Wednesday, March 9, 2011
Watching Les Raquetteurs, a 1958 National Film Board short from Michel Brault and Gilles Groulx, I thought of a child at a wedding. The child is caught up in this social ritual he can only partly understand, and most of what he grasps are fragmentary images and sensations. He hears the music, sees the crowd, but what really stands out are pieces of the whole: a kid playing by himself on the stairs outside the hall, a couple sitting alone at a table talking. The child doesn’t realize that the couple at the table is venting frustration at the bride for snubbing a mutual friend. He doesn’t know that the kid on the stairs is hiding from his obnoxiously drunk parents, who are laughing too loud and slobbering all over each other. These glosses of meaning can come much later, when the scene is reconstituted in memory. But in the moment, it’s just an experience.
Les Raquetteurs, documenting a snowshoeing festival in Sherbrooke, Quebec, captures some of that childlike wonder and confusion. At times, I felt like a baffled kid standing next to my mother. Mom, why are the snowshoers running on a track instead of snow? (Answer: because it’s funnier that way, dumbass.) The film is a concentrated pill of the festival’s pleasures, ranging from the opening parade to the races, with a rowdy evening dance closing out the festivities. It’s a goofy little event—seriously, the racetracks are so well trod the racers could just as easily be running on dirt—but Groulx and Brault film everything with a delighted fascination. The film stands as an early exemplar of direct cinema.
A brief explanation: direct cinema is an approach to documentary filmmaking that has roots in Quebec, and Les Raquetteurs lies right at the origins of the movement. The goal is to give viewers a taste of an unmediated experience. Direct cinema typically forgoes voiceovers and other explanatory devices that can pull the viewer out of the film (there are no labels here telling us who these people are, for instance). There is just the subject, with as little interference as possible. Compare that to a more conventional documentary, which uses talking heads and a narrator to help capture reality. That word says it all—“capture.” You could say confining a subject is one route to understanding it; you could also ask how well a warden can ever know his prisoners. Direct cinema simply aims for a freer relationship with reality, that’s all.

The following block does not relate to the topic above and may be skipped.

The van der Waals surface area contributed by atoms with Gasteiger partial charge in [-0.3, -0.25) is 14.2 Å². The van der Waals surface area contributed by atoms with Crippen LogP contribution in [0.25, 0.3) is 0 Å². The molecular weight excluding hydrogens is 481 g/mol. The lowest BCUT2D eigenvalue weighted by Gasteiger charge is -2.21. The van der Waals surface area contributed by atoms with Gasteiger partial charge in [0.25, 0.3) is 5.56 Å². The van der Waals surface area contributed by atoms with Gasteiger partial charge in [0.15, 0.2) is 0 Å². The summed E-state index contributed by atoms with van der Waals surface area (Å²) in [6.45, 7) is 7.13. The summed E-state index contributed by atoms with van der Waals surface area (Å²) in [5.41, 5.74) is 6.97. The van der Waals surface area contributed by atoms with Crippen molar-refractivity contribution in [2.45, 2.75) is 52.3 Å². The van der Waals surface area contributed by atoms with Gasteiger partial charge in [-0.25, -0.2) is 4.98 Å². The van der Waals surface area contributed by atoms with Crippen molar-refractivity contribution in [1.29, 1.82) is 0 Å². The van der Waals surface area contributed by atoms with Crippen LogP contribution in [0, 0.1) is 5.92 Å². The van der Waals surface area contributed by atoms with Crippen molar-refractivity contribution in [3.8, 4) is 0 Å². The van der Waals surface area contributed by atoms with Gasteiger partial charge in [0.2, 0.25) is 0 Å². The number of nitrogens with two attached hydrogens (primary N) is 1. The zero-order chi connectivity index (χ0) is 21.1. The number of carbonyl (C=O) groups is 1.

Of course, that doesn’t mean the film is necessarily more real—whatever that is—than other documentaries. Brault and Groulx are certainly not above a little bit of manipulation, if it suits their purposes. There’s a hilarious offhand moment when a train interrupts the town parade, leaving one half of a befuddled marching band stuck behind a string of rail cars. An unplanned moment, sure, but what of that perfectly framed shot of the railway crossing lights flashing? Orson Welles supposedly once said that a director presides over accidents. I don’t suppose that means reading the train schedule each morning and then setting up your camera at the railway crossing.
Perhaps Brault and Groulx cheat a little—so what? Who wants to get into phenomenological haggling over what is and is not a valid experience of reality? At its best, the film is a joyous rush of images, made all the more vivid for their lack of context: the banjo player caught in mouth-agape ecstasy mid-song, the awkward staged kiss between the queen of the festival and the man who presents her crown, the dancing harmonica player who flails with pure abandon. I’m particularly fond of the man who trips and loses a race, angrily throwing down his toque and then picking it up in almost the same gesture, as if instantly embarrassed by his outburst. A couple of staged shots do nothing to detract from this sense of spontaneity. The film is nearly 15 minutes worth of unguarded moments.
At the party that closes the film, we see several different couples whispering into each other’s ears. Of course, we never hear what is said, and that’s part of what makes the images stick in the mind. Much like that child at the wedding, these experiences are more vivid precisely because we don’t know everything. Understanding is itself a filter between yourself and experience. Sometimes documentaries try to show us reality by holding it down and prying out it secrets. But in the best examples of direct cinema, the surest way to reveal the world is to preserve something of its mystery.